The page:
Object Title

Knife spear

Knife spear

Date

1900-1930

Object Number

X.1765

Provenance

Purchased by private treaty, 12 June 2001.

Physical Description

The hilt comprises a hollow cylindrical handle with an open end and a long sliding collar, and a small, oval, (chromium-?) plated copper alloy guard. The half of the handle furthest from the blade has four longitudinal slots with longitudinal slots with rounded ends in the intermediate segments. On the inner faces of the ends of three of the segments (presumably originally on all four) designed to grip the haft. The greater part of the collar is cross-hatched. A thicker, plain section at the end furthest from the blade has an L-shaped slot which engages with a pin (which is screw-threaded and probably a replacement - see below) on the outside and near the end of one of the segments of the handle. When the collar is moved to the end of the handle it can be locked by turning it. When moved thus, the collar forces the segments of the grip slightly inwards, causing the pins to dig into the haft (not present).


The single-edged, steel blade has a saw-cut back for 110 mm beyond the fairly long ricasso. A fuller runs from the end of the ricasso to approx. 65 mm from the tip. On the ricasso is stamped, on inside: BALDOCK KNIFE SPEAR/MADE EXPRESSLY FOR /WALTER LOCKE & CO LTD/
PATENTED; and on outside: JAMES DIXON AND SONS/SHEFFIELD/ENGLAND.


The brown, leather-covered cardboard scabbard has a 20 mm deep leather reinforce at the mouth to which is stitched a diagonal leather belt loop. The main part (beyond the reinforce) has cross-hatched tooling and gilt tooled boarder lines, and in the centre of one face is a gilt tooled decorative motif.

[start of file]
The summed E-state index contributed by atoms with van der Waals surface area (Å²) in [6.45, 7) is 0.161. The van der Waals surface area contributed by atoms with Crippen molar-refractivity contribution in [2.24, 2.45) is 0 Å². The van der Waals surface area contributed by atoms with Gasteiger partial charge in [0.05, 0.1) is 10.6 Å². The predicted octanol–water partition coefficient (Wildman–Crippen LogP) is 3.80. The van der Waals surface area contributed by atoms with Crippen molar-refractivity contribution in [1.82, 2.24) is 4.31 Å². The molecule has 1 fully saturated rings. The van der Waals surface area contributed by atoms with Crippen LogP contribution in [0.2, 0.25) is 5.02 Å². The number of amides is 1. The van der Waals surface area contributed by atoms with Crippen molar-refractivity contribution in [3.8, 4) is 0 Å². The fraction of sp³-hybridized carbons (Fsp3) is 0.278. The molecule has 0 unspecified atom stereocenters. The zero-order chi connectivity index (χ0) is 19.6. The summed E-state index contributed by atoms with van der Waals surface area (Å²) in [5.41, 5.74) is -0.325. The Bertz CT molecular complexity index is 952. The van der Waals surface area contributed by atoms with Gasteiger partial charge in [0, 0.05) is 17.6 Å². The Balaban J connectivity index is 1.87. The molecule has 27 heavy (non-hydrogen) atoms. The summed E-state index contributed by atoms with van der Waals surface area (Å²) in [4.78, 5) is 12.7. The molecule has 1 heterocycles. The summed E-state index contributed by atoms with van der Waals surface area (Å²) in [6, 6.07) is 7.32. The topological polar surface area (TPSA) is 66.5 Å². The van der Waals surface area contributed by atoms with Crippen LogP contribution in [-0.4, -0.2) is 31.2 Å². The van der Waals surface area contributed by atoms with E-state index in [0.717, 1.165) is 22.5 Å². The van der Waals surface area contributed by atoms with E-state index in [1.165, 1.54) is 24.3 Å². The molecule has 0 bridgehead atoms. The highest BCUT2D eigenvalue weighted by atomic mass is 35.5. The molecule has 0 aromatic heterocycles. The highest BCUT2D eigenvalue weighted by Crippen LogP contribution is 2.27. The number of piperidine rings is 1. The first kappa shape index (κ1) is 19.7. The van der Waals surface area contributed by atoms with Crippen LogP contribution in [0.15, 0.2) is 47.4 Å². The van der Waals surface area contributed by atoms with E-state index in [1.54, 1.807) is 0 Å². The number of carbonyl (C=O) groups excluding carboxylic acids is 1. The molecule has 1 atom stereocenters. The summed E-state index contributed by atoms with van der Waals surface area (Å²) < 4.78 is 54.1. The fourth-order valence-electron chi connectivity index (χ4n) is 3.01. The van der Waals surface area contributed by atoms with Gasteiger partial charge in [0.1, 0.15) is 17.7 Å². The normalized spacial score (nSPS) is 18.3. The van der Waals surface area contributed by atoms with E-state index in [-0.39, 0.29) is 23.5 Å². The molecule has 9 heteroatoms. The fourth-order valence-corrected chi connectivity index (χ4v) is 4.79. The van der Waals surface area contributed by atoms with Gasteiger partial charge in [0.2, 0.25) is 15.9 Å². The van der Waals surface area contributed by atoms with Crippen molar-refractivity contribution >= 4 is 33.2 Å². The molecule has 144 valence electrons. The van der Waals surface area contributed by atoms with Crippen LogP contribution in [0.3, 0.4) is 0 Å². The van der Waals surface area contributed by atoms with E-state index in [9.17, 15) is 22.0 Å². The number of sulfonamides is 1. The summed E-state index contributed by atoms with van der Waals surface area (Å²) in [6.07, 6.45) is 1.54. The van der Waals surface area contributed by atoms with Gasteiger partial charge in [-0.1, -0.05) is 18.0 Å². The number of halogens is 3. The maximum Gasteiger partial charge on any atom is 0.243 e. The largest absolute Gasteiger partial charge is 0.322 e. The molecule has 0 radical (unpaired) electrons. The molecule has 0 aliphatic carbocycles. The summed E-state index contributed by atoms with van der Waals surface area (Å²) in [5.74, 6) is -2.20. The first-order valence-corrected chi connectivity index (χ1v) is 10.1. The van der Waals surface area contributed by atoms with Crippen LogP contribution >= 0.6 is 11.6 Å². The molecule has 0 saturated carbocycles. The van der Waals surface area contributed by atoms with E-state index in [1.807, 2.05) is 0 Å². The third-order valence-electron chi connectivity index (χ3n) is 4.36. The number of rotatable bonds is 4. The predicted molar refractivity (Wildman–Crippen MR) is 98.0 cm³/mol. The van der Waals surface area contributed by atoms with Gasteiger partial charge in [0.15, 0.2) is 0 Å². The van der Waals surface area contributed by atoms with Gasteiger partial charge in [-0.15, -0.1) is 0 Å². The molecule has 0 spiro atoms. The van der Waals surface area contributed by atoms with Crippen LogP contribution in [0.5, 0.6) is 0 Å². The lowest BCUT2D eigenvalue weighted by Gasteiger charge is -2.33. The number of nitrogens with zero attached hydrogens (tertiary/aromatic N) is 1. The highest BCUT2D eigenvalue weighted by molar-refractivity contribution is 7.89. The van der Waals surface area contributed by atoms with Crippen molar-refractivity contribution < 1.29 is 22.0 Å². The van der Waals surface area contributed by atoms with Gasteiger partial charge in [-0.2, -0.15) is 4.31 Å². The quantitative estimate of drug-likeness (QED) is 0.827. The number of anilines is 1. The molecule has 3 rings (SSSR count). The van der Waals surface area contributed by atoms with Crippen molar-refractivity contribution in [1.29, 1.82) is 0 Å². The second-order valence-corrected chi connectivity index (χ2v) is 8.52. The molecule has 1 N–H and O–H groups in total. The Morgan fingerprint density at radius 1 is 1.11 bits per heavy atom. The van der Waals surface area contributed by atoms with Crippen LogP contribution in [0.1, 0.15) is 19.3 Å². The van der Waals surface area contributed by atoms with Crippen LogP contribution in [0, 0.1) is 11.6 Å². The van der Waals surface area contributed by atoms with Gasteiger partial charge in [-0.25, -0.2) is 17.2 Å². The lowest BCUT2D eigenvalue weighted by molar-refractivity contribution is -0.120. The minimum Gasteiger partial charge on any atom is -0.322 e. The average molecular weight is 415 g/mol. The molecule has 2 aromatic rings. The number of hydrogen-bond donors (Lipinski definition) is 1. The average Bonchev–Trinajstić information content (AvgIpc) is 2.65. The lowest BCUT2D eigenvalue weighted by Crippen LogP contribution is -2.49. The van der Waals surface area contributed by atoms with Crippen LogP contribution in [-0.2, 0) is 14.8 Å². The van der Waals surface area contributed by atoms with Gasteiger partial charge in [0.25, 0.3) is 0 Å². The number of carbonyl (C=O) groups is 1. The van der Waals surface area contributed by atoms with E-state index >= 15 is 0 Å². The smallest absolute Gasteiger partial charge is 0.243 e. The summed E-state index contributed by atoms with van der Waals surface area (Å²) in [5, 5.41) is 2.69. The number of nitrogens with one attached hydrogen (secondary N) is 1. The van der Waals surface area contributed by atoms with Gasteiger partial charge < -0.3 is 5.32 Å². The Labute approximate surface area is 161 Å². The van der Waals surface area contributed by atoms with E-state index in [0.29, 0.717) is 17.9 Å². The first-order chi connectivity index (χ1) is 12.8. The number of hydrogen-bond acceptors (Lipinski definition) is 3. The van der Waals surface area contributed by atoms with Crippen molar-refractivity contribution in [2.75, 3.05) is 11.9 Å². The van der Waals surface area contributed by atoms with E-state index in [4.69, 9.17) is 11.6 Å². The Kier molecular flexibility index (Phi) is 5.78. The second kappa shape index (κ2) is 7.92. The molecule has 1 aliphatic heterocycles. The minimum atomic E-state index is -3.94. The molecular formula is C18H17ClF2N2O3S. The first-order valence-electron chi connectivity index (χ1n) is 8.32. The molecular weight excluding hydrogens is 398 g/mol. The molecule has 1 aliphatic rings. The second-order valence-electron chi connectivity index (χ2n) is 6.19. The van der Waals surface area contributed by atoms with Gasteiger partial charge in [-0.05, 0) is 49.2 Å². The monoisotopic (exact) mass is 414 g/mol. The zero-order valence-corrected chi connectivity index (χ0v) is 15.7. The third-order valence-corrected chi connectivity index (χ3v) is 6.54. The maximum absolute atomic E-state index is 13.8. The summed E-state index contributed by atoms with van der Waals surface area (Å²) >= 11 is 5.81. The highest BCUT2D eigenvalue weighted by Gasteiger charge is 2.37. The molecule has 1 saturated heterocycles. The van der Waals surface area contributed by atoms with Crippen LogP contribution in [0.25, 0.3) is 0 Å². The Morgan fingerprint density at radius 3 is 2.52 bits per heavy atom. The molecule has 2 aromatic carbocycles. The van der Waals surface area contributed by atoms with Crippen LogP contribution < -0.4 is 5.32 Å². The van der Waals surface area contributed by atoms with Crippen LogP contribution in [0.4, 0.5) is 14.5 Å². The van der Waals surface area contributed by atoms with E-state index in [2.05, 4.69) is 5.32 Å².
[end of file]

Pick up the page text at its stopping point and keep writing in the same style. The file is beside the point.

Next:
There is no haft (see Notes).


Condition on acquisition: The knife is in fairly good condition with very small rust patches; plating of the copper alloy guard is wearing off; the screw-threading on the pin on the outside of the collar has no function and it is probably a replacement which has resulted in the loss of the corresponding inner spike. The scabbard is damaged. The seams have opened towards the bottom and, just below the reinforce, there is a horzintal break on one face and one edge has worn through the cardboard.

Dimensions

Dimensions: Knife: Overal length: 360 mm (14 1/8 in.), Blade length: 240 mm (9.5 mm), Blade width, at hilt: 30 mm (1 3/6 in.), Scabbard: Length: 243 mm (9 9/16 in.) Weight: Knife: 434 g (15.3 oz), Scabbard: 54 g (1.9 oz)

Component parts

Associations

Places Britain

Notes

The knife was patented on 12 June 1902 (application 14 April; Patent No. 8623 including two illustrations; photocopy on inv. file) by Major Charles Blair Baldock. No haft or handle is illustrated in the patent but a version is there described on which the collar had an internal screw thread designed to engage with a thread on the outer surface of the end of the handle (lines 21-5).
These knives are discussed in H.L. Blackmore, 'Hunting Weapons', London, 1971, p. 75 (brief mention only); and by R. Flook, 'British and Commonwealth military knives', Airlife Publishing, Shrewsbury, 1999, pp. 13-14, Pl. 8 (two examples illus.). Other examples known are in the MOD Pattern Room collection; and belonging to the Sheffield Industrial Museums Trust (Kelham Island Museum) (inf. G. Rimer, September 2001).
James Dixon was one of the largest cutlery firms in Sheffield. Founded in 1805 and adopting the name James Dixon and Sons in 1833, it reached its peak in 1914 but went into decline from the 1950s and had ceased production by the 1990s (see G. Tweedale, 'The Sheffield Knife Book', Sheffield, 1996, pp. 184-5).
The number was split (and the location of this entry changed to 'See under suffixes') as follows 21/02/05 - knife A, scabbard B. Previously the knife had no suffix and the scabbard was A. (PJL)